EFTA Ministerial Meeting, Malbun, 24 June 2019

Published 24-06-2019
From left: Guðlaugur Þór Þórðarson, Aurelia Frick, Guy Parmelin, Torbjørn Røe Isaksen, Henri Gétaz.
At EFTA‘s Ministerial meeting in Malbun, on 24 June 2019, the Association‘s trade ministers expressed concerns over an increasingly uncertain global trade environment, both due to the uncertain outcome of the Brexit process and escalating trade tensions between the US and China. The ministers also underlined the importance of appointing new judges to the Appellate Body of the WTO to ensure the multilateral trade system continues to function while WTO reform is pursued, and reaffirmed their commitment to open trade on the basis of a transparent and rules-based international order.
Find the Press Communiqué from the Ministerial meeting here.
 
The summer Ministerial meeting was chaired by Aurelia Frick, Liechtenstein‘s Minister for Foreign Affairs, Justice and Culture. Other ministers included Guðlaugur Þór Þórðarson, Icelandic Minister for Foreign Affairs and External Trade, Torbjørn Røe Isaksen, Norwegian Minister of Trade and Industry, and Guy Parmelin, Swiss Federal Councillor, Head of the Federal Department of Economic Affairs, Education and Research.
 

EFTA’s trade relations

During the Ministerial meeting, ministers confirmed their priority to add further to the existing global network of preferential trade agreements outside the EU currently – which currently consists of 29 agreements with 40 partners – by concluding negotiations with Mercosur.  The EFTA Ministers furthermore confirmed their commitment to advancing negotiations with India, Malaysia and Vietnam, in order to make substantial progress in negotiations. Moreover, they discussed the importance to continue the Trade Policy Dialogue with the United States.

Ministers welcomed the revision of EFTA’s model chapter for trade and sustainable development. The chapter now has several new provisions based on recent developments in the field, including references to gender rights, as well as the ability to refer disputes to a panel of experts.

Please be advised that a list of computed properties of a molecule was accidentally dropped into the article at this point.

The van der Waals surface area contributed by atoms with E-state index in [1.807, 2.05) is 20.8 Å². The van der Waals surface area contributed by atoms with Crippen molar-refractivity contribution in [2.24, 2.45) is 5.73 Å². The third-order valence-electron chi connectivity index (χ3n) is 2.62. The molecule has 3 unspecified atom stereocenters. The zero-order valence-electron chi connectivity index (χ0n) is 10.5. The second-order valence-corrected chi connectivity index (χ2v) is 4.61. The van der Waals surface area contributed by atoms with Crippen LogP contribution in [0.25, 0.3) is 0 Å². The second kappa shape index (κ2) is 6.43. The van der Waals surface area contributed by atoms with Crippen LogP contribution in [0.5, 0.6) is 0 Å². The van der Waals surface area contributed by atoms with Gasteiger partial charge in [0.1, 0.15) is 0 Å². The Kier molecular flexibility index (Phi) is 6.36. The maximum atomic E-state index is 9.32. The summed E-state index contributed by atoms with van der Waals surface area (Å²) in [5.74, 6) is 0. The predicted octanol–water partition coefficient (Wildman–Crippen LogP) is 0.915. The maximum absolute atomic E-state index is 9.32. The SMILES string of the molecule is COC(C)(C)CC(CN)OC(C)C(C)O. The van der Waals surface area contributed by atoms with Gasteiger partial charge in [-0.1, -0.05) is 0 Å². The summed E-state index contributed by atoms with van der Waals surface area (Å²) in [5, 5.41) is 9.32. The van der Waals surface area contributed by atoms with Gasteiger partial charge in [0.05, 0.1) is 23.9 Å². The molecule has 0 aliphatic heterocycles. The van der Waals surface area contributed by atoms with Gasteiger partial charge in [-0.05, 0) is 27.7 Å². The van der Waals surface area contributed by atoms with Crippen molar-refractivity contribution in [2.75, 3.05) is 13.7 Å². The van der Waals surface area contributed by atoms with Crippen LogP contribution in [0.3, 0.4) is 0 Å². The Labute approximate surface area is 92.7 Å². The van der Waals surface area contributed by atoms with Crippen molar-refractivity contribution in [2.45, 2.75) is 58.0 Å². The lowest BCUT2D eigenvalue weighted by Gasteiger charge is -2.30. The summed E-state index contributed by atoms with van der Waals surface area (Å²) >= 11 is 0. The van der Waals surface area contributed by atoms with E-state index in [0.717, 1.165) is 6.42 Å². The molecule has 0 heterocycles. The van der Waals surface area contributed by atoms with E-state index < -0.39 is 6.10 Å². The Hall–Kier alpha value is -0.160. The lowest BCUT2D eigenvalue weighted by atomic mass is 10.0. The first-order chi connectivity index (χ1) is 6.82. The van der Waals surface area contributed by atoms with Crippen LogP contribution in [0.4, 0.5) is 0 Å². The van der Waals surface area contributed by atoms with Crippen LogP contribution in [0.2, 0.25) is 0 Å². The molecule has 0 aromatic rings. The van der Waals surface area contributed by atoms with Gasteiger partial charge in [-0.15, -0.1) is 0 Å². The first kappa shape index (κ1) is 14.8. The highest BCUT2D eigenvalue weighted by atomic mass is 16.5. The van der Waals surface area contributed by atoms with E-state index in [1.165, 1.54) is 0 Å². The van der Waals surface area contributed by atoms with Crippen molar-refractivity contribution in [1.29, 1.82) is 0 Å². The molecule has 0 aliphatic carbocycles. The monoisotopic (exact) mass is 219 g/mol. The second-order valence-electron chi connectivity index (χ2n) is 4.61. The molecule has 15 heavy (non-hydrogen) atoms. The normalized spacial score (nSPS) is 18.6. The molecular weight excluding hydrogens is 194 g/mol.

Relations with the European Union

Celebrating the 25th anniversary of the Agreement on the European Economic Area (EEA Agreement), the EEA EFTA ministers re-confirmed their support for and commitment to the EEA Agreement as the continued basis for future relations between the EU and the EEA EFTA States

Ministers took stock of recent developments in the EEA Agreement and discussed what lies ahead in the cooperation between the EU and the EEA EFTA States.

The ministers welcomed the positive contributions made by the EEA EFTA States to the decision-shaping process of EEA-relevant EU legislation and programmes, including by submitting EEA EFTA Comments to EU proposals. They also underlined the importance of early involvement in the EU legislative process and the need to make full use of the decision-shaping opportunities provided for in the EEA Agreement.

Moreover, ministers welcomed the progress made in implementing the EEA Financial Mechanism for the 2014-2021 period, with Memoranda of Understanding with almost all of the Beneficiary States.

Ministers were informed by Switzerland on the state and prospects of the relations between Switzerland and the European Union. Switzerland aims at consolidating and further developing its bilateral relations with the EU. This requires the search for solutions to the institutional mechanisms of mutual market access. 

Relations with the UK

EFTA Ministers discussed the implications of the United Kingdom leaving the European Union (EU), and consequently the European Economic Area (EEA), as well as arrangements under the bilateral agreements between Switzerland and the EU.

The UK is a major trading partner of all EFTA States, and the Ministers reiterated their willingness to preserve the current close trade relations between the EFTA States and the United Kingdom and expressed their determination to participate in transitional arrangements until a permanent framework for future trade relations with the UK can be agreed. The EFTA States will continue to consult with each other to help achieve this goal. 

Advisory bodies

Ministers also held a joint meeting with EFTA’s two advisory bodies, the Consultative Committee and the Parliamentary Committee. They discussed recent developments in the EEA and the overall functioning of the EEA Agreement, in particular the 25 years of the EEA and the European Labour Authority (ELA). Furthermore, the meeting was an opportunity to exchange information on third-country relations, and the relationship between Switzerland and the EU.

Ministers and the EFTA Advisory Bodies met with Mr Steven Stone, the Chief of UNEP’s Resource and Markets Branch to exchange views on how trade could further enable the environment. 

Find high resolution photos from the summer Ministerial here.

Find the Press Communiqué from the Ministerial meeting here.

 

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